5. Bad News: The Orphan Works Bill is going to be presented to the next congress. Reiterating something I said in an earlier post, this is nothing more than giving lazy writers a license to steal. The short version: the government believes there have been too many lawsuites over material that has been lifted from websites. So this bill would allow another person to come along and "recast, transform, adapt, or integrate" your material, then sell it and keep all the profits. (Put another way: You could steal my answers to these types of questions, reword them a bit, and claim it as your own…with government protection.) On top of that, the bill suggests research will be handed over to the Copyright Office, AND any damages for someone stealing your work will be limited to whatever a judge thinks you could have reasonably sold your words for. A truly terrible change to our copyright laws for an writer who thinks for himself or herself.

6. Good News: Thomas Nelson is starting a new program that will provide free review copies of select titles to bloggers who agree to post 200 words and link to Amazon.com. In other words, they're going to take the informal system set up by CBA author groups, and formalize it. I think this is a brilliant move, and could really boost a book's online marketing. They're calling it the "Book Review Bloggers" program.

7. Bad News: Some significant changes at CBA houses. Joey Paul, the longtime editor at Thomas Nelson, is leaving to take another job elsewhere in the industry. There's a shakeup happening at Multnomah (now owned by Random House). Lots of rumors of staff trimming at other houses. In a bad economy, real people get hurt. Keep them in your prayers.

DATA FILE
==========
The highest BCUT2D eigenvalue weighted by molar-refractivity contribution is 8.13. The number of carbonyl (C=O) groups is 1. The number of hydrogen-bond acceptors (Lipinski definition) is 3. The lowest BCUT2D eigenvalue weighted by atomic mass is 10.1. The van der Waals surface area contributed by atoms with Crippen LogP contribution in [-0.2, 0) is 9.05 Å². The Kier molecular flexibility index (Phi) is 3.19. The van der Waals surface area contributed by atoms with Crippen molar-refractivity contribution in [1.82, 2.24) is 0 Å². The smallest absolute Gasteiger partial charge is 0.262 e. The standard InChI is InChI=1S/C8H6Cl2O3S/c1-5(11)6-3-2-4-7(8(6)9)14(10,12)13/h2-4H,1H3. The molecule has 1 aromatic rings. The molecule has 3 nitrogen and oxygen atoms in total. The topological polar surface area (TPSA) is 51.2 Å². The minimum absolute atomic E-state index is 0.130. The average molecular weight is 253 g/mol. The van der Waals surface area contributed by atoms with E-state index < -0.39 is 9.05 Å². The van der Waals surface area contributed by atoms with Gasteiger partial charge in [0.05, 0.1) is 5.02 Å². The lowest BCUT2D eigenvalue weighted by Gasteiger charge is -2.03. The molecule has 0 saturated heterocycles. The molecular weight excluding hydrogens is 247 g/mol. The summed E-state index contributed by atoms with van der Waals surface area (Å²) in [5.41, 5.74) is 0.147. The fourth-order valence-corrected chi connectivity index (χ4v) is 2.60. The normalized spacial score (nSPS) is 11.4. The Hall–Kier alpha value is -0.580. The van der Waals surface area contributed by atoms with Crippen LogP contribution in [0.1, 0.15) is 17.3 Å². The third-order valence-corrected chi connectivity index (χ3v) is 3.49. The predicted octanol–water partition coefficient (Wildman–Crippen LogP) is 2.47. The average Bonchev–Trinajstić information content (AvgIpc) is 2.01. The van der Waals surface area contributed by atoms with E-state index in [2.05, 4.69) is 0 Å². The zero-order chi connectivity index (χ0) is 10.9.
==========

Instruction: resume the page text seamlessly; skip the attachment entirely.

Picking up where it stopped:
8. Good News: Lisa Samson's novel, Embrace Me, was just named by Library Journal as one of the Best Books of the Year. More Good News: My Oregon Ducks are 7 and 3. And even MORE Good News: It's almost Thanksgiving.

Posted in The Business of Writing

  • http://www.heatheragoodman.com Heather Goodman

    - Children’s sales recently went up because two of my sisters-in-law had twins (not to mention the rest of the nieces and nephews and surrogates).
    - Received my first Nelson book yesterday for review. I love books. Even more, I love free books.
    - My book club also named Embrace Me our book of the year–far more prestigious than some silly Library Journal award.

  • http://aweiswriter.blogspot.com Ashley Weis

    Whoa. Does this mean I can finally copy “Family Times?”
    Ecstatic.

  • KR Dial

    Terrible Holiday Sales? I got your hot picks right here! Non-fiction titles like…Church in Foreclosure…My Mammon: My Master…and CEO Pay: Thumb On The Scale…will be choice stocking stuffers. Actually Chip, I really do appreciate any amount of good news to read. Thanks.

  • http://www.avilyjerome.com Avily Jerome

    Tony Hillerman died?!?!?!
    I loved him!
    Well, not him, but his books. I didn’t actually know him or I probably would have heard that he passed away.
    He will be sorely missed on my bookshelf.